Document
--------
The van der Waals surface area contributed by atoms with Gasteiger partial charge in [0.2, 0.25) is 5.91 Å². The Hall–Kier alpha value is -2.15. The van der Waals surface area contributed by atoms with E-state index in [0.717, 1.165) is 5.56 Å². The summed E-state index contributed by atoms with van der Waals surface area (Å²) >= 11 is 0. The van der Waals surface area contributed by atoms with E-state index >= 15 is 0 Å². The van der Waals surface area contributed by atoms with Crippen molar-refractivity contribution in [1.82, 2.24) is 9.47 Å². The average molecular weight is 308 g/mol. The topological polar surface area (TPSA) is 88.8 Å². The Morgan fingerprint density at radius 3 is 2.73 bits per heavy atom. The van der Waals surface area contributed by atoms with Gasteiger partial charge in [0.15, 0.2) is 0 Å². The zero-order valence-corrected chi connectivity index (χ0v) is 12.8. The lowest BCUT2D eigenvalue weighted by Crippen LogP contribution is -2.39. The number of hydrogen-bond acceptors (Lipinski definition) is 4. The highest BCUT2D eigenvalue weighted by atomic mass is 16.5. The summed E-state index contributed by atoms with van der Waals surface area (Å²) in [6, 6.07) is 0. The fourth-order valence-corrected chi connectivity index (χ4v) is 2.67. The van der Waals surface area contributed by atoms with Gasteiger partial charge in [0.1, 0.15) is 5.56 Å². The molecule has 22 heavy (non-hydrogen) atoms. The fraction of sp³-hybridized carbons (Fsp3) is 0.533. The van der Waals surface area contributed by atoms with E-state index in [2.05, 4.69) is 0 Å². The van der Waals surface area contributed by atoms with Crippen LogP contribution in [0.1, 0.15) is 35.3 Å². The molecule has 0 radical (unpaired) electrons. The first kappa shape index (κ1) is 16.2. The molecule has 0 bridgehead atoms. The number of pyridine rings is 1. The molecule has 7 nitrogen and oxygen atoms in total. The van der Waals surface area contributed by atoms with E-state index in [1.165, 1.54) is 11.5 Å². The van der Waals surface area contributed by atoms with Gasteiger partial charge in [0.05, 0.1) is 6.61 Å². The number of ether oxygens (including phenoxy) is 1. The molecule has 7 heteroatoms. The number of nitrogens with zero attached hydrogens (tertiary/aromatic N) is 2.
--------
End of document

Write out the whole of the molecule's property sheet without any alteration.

The van der Waals surface area contributed by atoms with Gasteiger partial charge in [0.2, 0.25) is 5.91 Å². The Hall–Kier alpha value is -2.15. The van der Waals surface area contributed by atoms with E-state index in [0.717, 1.165) is 5.56 Å². The summed E-state index contributed by atoms with van der Waals surface area (Å²) >= 11 is 0. The van der Waals surface area contributed by atoms with E-state index >= 15 is 0 Å². The van der Waals surface area contributed by atoms with Crippen molar-refractivity contribution in [1.82, 2.24) is 9.47 Å². The average molecular weight is 308 g/mol. The topological polar surface area (TPSA) is 88.8 Å². The Morgan fingerprint density at radius 3 is 2.73 bits per heavy atom. The van der Waals surface area contributed by atoms with Gasteiger partial charge in [0.15, 0.2) is 0 Å². The zero-order valence-corrected chi connectivity index (χ0v) is 12.8. The lowest BCUT2D eigenvalue weighted by Crippen LogP contribution is -2.39. The number of hydrogen-bond acceptors (Lipinski definition) is 4. The highest BCUT2D eigenvalue weighted by atomic mass is 16.5. The summed E-state index contributed by atoms with van der Waals surface area (Å²) in [6, 6.07) is 0. The fourth-order valence-corrected chi connectivity index (χ4v) is 2.67. The van der Waals surface area contributed by atoms with Gasteiger partial charge in [0.1, 0.15) is 5.56 Å². The molecule has 22 heavy (non-hydrogen) atoms. The fraction of sp³-hybridized carbons (Fsp3) is 0.533. The van der Waals surface area contributed by atoms with E-state index in [2.05, 4.69) is 0 Å². The van der Waals surface area contributed by atoms with Crippen LogP contribution in [0.1, 0.15) is 35.3 Å². The molecule has 0 radical (unpaired) electrons. The first kappa shape index (κ1) is 16.2. The molecule has 0 bridgehead atoms. The number of pyridine rings is 1. The molecule has 7 nitrogen and oxygen atoms in total. The van der Waals surface area contributed by atoms with E-state index in [1.165, 1.54) is 11.5 Å². The van der Waals surface area contributed by atoms with Gasteiger partial charge in [0.05, 0.1) is 6.61 Å². The number of ether oxygens (including phenoxy) is 1. The molecule has 7 heteroatoms. The number of nitrogens with zero attached hydrogens (tertiary/aromatic N) is 2.